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Selection of the Ideal Disinfectant, a checklist for hospitals

Selection of the Ideal Disinfectant

by WA Rutala

(from Infection Control Report, 2/21/14)

Healthcare-associated infections (HAIs) remain an important source of morbidity and mortality with an estimated 1.7 million infections and 99,000 deaths annually. A major source of nosocomial pathogens is thought to be the patient’s endogenous flora, but an estimated 20-40% of healthcare-associated infections have been attributed to cross-infection via the hands of healthcare personnel. Contamination of the hands of healthcare personnel could in turn result from either direct patient contact or indirectly from touching contaminated environmental surfaces. Healthcare personnel have frequent contact with the environmental surfaces in patients’ rooms providing ample opportunity for contamination of gloves and/or hands. Two recent studies demonstrated that contact with the environment was just as likely to contaminate the hands of healthcare workers as was direct contact with the patient. Donskey has reviewed the scientific literature and found that improving surface cleaning and disinfection reduces healthcare-associated infections (Am J Infect Control 2013: 41:S12-S19). Another recent paper showed that daily disinfection of surfaces (versus standard cleaning surfaces when visibly soiled) with a sporicidal disinfectant in rooms of patients with Clostridium difficile and methicillin-resistant Staphylococcus aureus (MRSA) reduced acquisition of pathogens on gloved hands after contact with room surfaces. While disinfectants are used to prevent transmission of pathogens from both noncritical and semicritical items, the purpose of this brief article is to assist the user in the selection of the optimal disinfectant for use with environmental surfaces and noncritical patient care

items (devices that contact only intact skin such as stethoscopes). The same characteristics for an ideal low-level disinfectant would be used for high-level disinfectants; however, the contact time would be longer and antimicrobial spectrum would be broader (e.g., may include C. difficile spores). To date, the perfect product for healthcare disinfection has not been introduced; however, there is a wide array of disinfectants that offer a range of characteristics.

While the process of selecting an optimal healthcare disinfectant used for low-level disinfection of noncritical items is commonplace in healthcare facilities there are no papers in the peer-reviewed literature on this topic. Disinfectant selection, or the product, is one of the two components essential for effective disinfection. The other component, the practice, is the thorough application such that the disinfectant contacts all surfaces, as well as proper training of hospital staff (especially environmental services and nursing) and adherence to the manufacturer’s label instructions (except in the cases where an institution may prepare a formal risk assessment to follow alternate contact times such as ≥1 minute for vegetative bacteria). The combination of product and practice results in effective surface disinfection, or the reduction of patient risk, and improved patient outcomes. The five key considerations when selecting a disinfectant are summarized below. When determining the optimal disinfecting product for surface disinfection in your facility, consider the five components below (Table), give each product a score (e.g., 1 is worst to 10 is best) in each of the five categories and select the product with the highest score as the optimal product choice (maximum score is 50).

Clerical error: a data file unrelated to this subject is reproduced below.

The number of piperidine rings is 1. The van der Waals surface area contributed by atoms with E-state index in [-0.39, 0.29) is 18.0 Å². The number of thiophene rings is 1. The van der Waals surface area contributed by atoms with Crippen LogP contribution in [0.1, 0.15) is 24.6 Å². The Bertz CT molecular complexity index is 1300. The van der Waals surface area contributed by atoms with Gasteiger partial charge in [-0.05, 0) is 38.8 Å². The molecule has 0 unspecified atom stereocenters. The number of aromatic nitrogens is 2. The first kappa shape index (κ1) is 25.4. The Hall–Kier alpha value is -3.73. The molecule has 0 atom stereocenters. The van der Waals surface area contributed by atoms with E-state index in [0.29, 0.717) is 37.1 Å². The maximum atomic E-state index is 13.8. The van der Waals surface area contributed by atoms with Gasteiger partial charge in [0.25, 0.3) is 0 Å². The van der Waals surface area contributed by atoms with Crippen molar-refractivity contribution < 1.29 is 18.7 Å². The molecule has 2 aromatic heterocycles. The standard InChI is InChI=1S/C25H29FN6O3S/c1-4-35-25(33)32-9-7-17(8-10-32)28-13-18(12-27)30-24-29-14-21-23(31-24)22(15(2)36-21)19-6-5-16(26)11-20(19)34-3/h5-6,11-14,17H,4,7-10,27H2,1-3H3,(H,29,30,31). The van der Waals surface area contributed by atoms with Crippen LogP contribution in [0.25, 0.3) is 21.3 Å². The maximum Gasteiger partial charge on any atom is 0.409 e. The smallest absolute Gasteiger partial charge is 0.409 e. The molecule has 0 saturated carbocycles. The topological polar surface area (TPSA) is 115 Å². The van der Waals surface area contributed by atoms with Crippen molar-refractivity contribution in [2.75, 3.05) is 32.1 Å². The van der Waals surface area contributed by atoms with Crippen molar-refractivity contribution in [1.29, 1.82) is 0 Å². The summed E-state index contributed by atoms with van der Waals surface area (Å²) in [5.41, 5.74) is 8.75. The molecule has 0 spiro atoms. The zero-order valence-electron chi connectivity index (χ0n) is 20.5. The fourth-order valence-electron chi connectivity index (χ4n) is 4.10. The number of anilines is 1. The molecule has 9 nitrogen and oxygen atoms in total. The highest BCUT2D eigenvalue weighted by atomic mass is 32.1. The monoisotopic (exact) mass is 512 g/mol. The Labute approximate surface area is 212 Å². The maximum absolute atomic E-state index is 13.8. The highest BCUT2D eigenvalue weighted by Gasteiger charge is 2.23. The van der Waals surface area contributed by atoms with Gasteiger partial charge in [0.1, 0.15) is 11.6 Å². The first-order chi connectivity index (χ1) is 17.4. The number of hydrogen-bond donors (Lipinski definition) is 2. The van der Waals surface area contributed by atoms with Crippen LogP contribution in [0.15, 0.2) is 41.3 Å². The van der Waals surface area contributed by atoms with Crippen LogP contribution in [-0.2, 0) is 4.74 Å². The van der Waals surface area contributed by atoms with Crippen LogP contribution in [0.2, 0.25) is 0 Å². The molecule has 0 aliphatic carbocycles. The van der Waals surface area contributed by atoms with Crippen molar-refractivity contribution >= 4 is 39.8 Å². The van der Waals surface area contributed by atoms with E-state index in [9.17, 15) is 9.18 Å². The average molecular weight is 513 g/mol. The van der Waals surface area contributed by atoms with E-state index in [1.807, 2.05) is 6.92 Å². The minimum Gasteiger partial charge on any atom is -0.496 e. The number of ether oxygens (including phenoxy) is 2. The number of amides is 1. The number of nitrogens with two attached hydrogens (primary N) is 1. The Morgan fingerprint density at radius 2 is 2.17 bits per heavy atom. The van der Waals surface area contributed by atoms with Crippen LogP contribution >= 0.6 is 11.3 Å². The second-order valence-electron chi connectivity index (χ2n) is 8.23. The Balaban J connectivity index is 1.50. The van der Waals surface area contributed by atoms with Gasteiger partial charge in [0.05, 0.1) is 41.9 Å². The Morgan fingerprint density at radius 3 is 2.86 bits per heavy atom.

Table. Key Considerations for Selecting the Optimal Disinfectant for Your Facility.

Consideration Questions to Ask Score (1-10)
Kill Claims
  • Does the product kill the most prevalent healthcare pathogens, including those that:
  • Cause most HAIs?
  • Cause most outbreaks?
  • Are of concern in your facility?
Kill Times and
Wet-Contact Times
  • How quickly does the product kill the prevalent healthcare pathogens?
  • Does the product keep surfaces visibly wet for the kill times listed on its label?
  • Does the product have an acceptable toxicity rating?
  • Does the product have an acceptable flammability rating?
  • Is a minimum level of Personal Protective Equipment (PPE) required?
  • Is the product compatible with the common surfaces in your facility?
  • Is the product odor considered acceptable?
  • Does the product have an acceptable shelf-life?
  • Does the product come in convenient forms to meet your facility’s needs (e.g. liquids, sprays, refills, and multiple wipe sizes, etc.)?
  • Does the product work in the presence of organic matter?
  • Is the product water soluble?
  • Does the product clean and disinfect in a single step?
  • Are the directions for use simple and clear?
Other factors
  • Does the supplier offer comprehensive t­raining and ongoing education, both in-person and virtual?
  • Does the supplier offer 24-7 customer support?
  • Is the overall cost of the product acceptable (considering product capabilities, costs of infections that may be prevented and costs per compliant use)?
  • Can the product help standardize disinfectants used in your facility?

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